Art, Marbles & Mosaics

The interior of Westminster Cathedral is unfinished. It was always the intention that future generations would gradually complete the decoration, and that work continues today.

From darkness into light

John Francis Bentley died before he could leave a complete set of instructions for the future interior decoration of the Cathedral and his vision has needed to be interpreted over the decades. The design details that he left were extraordinary.

His close collaboration with the building firm of Brindley and Farmer meant that the marble design was largely achieved to his specification during his lifetime and we have William Brindley to thank for sourcing the beautiful marbles which embellish the Cathedral.

Bentley wanted the lower reaches of the Cathedral to be clothed with marble and the upper reaches in mosaic. The roof spaces of the Cathedral are dark, with a century of soot and candle-smoke blackening the brickwork. The finished chapels however are bright with mosaic colour and decoration and give us a glimpse of the architect’s vision.

The Cathedral was built for electric light and the elaborate eastern-style fittings complement the interior. The lighting pendants of the nave were erected in 1909, reminiscent of the metal lamp holders in Hagia Sophia which was once the greatest Byzantine church in Christendom. Intricate light fittings were designed for individual chapels. At every turn, you will see something different.

Art Marbles and Mosaics

The Rood Cross

The Rood Cross dominates the interior space of Westminster Cathedral. Thirty feet high and carved in wood, the cross was made in Bruges in Belgium from a design by John F Bentley. The design for its decoration was prepared by William Christian Symons. Christ crucified faces the congregation with images for the four evangelists at the points of the cross; the reverse, facing the sanctuary, shows Our Lady of Sorrows.

Bentley had intended that the cross should hang over the baldacchino but it was found to be too large and was brought forward to hang between the sanctuary and the nave. The figure of Christ is 18 feet high on a vermillion canvas ground bounded by an edge of green. The touch of contrasting colour was added at the suggestion of the artist John Singer Sargent.

The Great Rood Cross

The Stations of the Cross

On the piers (columns) of the nave are the 14 Stations of the Cross, carved in low relief in Hopton Wood limestone by Eric Gill. The panels are best seen in the early morning or late afternoon when shadows elevate the detail. In all but two, the figure of Christ faces the nave. The Stations were paid for by individual donors and there are dedications at the foot of each pier.

The set was commissioned in 1913 and finally completed and dedicated on Good Friday 1918. Gill regarded the set as a ‘statement without adjectives’ and their stark simplicity as a focus for prayer.

‘Let there be light!’


Marbles from across the world

Over 100 different varieties of marble decorate the interior of Westminster Cathedral – more than any building in England. The marble was sourced from 24 countries across the world, including formations that we know were quarried by the ancient Greeks and Romans.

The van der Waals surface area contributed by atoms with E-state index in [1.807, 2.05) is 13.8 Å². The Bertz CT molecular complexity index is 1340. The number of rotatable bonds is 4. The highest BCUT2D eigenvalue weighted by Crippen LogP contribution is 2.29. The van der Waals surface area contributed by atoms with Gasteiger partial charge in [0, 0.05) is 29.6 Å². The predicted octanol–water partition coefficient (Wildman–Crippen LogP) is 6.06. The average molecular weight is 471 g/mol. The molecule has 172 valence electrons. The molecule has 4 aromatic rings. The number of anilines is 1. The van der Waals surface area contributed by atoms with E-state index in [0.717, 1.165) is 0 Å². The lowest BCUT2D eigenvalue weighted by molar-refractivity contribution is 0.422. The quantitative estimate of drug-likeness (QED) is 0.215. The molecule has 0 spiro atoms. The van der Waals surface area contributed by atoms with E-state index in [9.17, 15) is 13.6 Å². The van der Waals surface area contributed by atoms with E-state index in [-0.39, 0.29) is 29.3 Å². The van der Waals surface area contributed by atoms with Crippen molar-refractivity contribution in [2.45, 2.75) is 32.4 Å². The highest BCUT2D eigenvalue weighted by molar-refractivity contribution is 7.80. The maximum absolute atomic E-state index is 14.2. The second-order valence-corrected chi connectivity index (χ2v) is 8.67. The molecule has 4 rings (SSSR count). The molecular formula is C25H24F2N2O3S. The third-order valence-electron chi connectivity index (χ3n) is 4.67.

The six yellow marble columns of the baldachino over the High Altar are particularly striking and, as you first enter the Cathedral, these stand out in the darkness of the interior. The columns came from Verona and were the second set delivered. The first set, in a semi-translucent onyx, had to be rejected – three were broken and another was badly cracked. The two remaining columns went to the Lady Chapel in the Birmingham Oratory. The green pedestals for the columns came from Thessaly in Greece; the same marble may be found in Hagia Sophia in Istanbul.

There is some English marble in the Cathedral. A light grey Derbyshire fossil from Wirksworth and another Wirksworth stone – Hopton Wood which was also used for the Stations of the Cross.

The artists who brought colour and light to the interior

The mosaic decoration in Westminster Cathedral represents changes in taste and style over 100 years. Leading artists have contributed to the more recent decoration including Boris Anrep (Blessed Sacrament Chapel and St Paul’s Chapel) who designed the mosaics of the National Gallery foyer; Tom Phillips CBE RA (Chapel of St George and the English Martyrs and the St John Henry Newman panel) and Christopher Hobbs (St Joseph and the Holy Family Chapel and the St Alban panel). The mosaics of the Lady Chapel were designed by Gilbert Pownall and include pictorial references to London: Tower Bridge and the Tower of London.

The only chapel which truly represents Bentley’s style is the Holy Souls Chapel on the north aisle with its dramatic Art Nouveau themes. Bentley had asked the artist and designer William Christian Symons to produce a design and they worked closely together. The architect favoured, ‘A severe and very Greek style.’ He always insisted that for mosaic, the design should be simple.

Traditionally, mosaic is applied by hand, piece by piece, the direct method. This results in a shimmering effect which is particularly noticeable in the Holy Souls Chapel, the Lady Chapel and in the fish scale ceiling of the Chapel of St Andrew. Modern mosaic is significantly cheaper and applied indirectly, resulting in a more matt effect. The mosaic is built up in reverse and a temporary surface, such as paper, is used to transfer the mosaic to the required location. Bentley would not approve. He considered the modern method ‘utterly flat and lifeless’.

One of the more recent mosaic decorations in the Cathedral is the representation of St David, designed by artist Ivor Davies. The mosaic was blessed by Pope Benedict XVI in 2010.

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